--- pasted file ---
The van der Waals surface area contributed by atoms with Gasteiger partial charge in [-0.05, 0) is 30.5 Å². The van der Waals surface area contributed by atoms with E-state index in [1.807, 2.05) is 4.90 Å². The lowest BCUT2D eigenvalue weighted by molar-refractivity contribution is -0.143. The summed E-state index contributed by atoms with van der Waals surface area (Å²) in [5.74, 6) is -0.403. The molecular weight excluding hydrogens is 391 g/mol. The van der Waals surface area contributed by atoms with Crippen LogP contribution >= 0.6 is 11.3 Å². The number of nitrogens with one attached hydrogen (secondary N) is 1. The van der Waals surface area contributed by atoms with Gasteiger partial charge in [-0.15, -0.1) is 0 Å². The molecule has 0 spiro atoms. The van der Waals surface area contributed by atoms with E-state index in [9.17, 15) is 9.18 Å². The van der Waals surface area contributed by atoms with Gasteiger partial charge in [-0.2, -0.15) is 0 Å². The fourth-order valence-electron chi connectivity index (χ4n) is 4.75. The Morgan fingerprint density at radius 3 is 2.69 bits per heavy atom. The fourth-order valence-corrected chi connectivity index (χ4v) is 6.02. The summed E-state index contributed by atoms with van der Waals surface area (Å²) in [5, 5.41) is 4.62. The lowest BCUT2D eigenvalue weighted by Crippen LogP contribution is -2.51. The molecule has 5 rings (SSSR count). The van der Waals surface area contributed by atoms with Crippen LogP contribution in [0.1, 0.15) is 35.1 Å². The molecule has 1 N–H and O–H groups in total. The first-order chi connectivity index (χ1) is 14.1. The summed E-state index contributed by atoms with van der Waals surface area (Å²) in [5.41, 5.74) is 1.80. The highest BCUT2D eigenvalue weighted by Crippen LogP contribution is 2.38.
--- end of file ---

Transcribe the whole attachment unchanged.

The van der Waals surface area contributed by atoms with Gasteiger partial charge in [-0.05, 0) is 30.5 Å². The van der Waals surface area contributed by atoms with E-state index in [1.807, 2.05) is 4.90 Å². The lowest BCUT2D eigenvalue weighted by molar-refractivity contribution is -0.143. The summed E-state index contributed by atoms with van der Waals surface area (Å²) in [5.74, 6) is -0.403. The molecular weight excluding hydrogens is 391 g/mol. The van der Waals surface area contributed by atoms with Crippen LogP contribution >= 0.6 is 11.3 Å². The number of nitrogens with one attached hydrogen (secondary N) is 1. The van der Waals surface area contributed by atoms with Gasteiger partial charge in [-0.15, -0.1) is 0 Å². The molecule has 0 spiro atoms. The van der Waals surface area contributed by atoms with E-state index in [9.17, 15) is 9.18 Å². The van der Waals surface area contributed by atoms with Gasteiger partial charge in [-0.2, -0.15) is 0 Å². The fourth-order valence-electron chi connectivity index (χ4n) is 4.75. The Morgan fingerprint density at radius 3 is 2.69 bits per heavy atom. The fourth-order valence-corrected chi connectivity index (χ4v) is 6.02. The summed E-state index contributed by atoms with van der Waals surface area (Å²) in [5, 5.41) is 4.62. The lowest BCUT2D eigenvalue weighted by Crippen LogP contribution is -2.51. The molecule has 5 rings (SSSR count). The van der Waals surface area contributed by atoms with Crippen LogP contribution in [0.1, 0.15) is 35.1 Å². The molecule has 1 N–H and O–H groups in total. The first-order chi connectivity index (χ1) is 14.1. The summed E-state index contributed by atoms with van der Waals surface area (Å²) in [5.41, 5.74) is 1.80. The highest BCUT2D eigenvalue weighted by Crippen LogP contribution is 2.38.